I run all mediums.  I've always read when running mediums, 3 are needed minimum to overwinter in our climate.  I've not given much thought beyond that, until recently.  In past years I've worried moe about splitting to increase, so all have been held back a bit.  This year, I have a strong hive with a young queen.  Last weekend I opened the hive and found that she's been laying in all three boxes!  I'm used to seeing the bottom two w/ brood, three and and above are stores.  I've pulled them down to 3 total in fall, when they've got about 1/2 brood, 2 1/2 stores.  I'm not going to hold her back this year, but curious what's normal.  I'd prefer not to run excluders, but wonder how high she'll lay as I add more room for them.  What's a normal pattern to see in all mediums for spring and summer?
« Last post by amymcg on Today at 11:50:18 AM »
Yes - still teaching music, doctoral degree in saxophone!

I've never been to the field day.  I have a performance that day so I'm afraid it's off my list anyway.
My hives last year had little in the way of upper ventalation, and all had a bad mildew problem inside the hive.  This is what prompted me to use a 100% screen inner cover on one.  It also has the gable top.  No mildew to speak of.  I'm hoping it's the screen, which is fairly cheap and easy to produce.  The gable top was a pain to make, and I'd rather not change the other hives to these...  unless I really need to.  I think I'm going to try swapping the standard inner for a screen inner and keeping the telescoping cover to see if that helps.  Since it's on the outer and not inside the hive, I can live with it if the bees can, but I feel this is a symptom of a problem that will also lead to early equipment failure.  I'll try a few things and see where I end up.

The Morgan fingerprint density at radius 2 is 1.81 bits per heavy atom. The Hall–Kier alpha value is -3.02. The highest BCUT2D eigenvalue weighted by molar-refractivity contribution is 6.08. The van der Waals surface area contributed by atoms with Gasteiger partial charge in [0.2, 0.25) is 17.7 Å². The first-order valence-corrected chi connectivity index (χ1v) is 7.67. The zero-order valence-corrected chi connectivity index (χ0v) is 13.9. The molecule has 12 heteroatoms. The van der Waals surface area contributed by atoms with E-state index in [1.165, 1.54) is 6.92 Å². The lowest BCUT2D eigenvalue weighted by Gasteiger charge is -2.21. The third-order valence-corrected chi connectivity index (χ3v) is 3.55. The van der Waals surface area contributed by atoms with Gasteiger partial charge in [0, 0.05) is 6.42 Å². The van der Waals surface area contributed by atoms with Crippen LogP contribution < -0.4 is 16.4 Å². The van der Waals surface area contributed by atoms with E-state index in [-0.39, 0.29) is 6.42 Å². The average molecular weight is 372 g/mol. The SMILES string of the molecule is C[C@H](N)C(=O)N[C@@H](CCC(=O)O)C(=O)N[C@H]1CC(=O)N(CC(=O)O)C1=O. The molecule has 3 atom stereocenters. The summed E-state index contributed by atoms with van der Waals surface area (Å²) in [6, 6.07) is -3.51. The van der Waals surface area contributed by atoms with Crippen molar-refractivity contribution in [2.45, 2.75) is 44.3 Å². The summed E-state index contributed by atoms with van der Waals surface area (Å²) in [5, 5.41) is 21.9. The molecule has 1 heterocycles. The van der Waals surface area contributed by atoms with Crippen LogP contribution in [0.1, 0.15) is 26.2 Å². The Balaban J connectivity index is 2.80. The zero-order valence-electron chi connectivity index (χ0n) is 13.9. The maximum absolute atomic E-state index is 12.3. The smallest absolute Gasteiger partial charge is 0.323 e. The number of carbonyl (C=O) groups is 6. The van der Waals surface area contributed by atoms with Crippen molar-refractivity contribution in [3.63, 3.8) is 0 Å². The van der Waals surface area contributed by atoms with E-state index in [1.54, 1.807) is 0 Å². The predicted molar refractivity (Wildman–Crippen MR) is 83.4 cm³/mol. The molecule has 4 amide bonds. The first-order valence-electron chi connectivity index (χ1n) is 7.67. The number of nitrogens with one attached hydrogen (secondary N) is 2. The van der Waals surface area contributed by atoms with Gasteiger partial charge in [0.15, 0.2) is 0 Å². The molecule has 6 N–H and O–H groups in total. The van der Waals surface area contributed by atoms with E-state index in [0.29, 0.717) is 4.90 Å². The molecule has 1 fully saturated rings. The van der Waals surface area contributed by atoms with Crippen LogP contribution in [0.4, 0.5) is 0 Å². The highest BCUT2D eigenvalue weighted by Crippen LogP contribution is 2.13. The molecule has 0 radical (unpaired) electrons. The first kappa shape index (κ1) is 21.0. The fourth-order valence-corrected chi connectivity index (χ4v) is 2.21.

« Last post by KeyLargoBees on Today at 10:59:05 AM »
Closed minded, short sighted, obnoxious people have always been there and aren't something new, although today's technology with the advent of social media gives them additional opportunity to vent their spleen...but they have always been there and I would bet they are at about the same % of the population now as they were 50 years ago.....but as population numbers and density have increased the likelihood of meeting and dealing with these morons seems to have increased even though as a % of the total population that are likely still at the same numbers.

Thicken the skin a little and deal with them as you would a bully....don't let them bait you and "kill" them with kindness while not letting them upset you or cause you to overreact and they will move onto their next crisis or pet peeve and forget about you and your bees when no incidents arise to fuel the flames.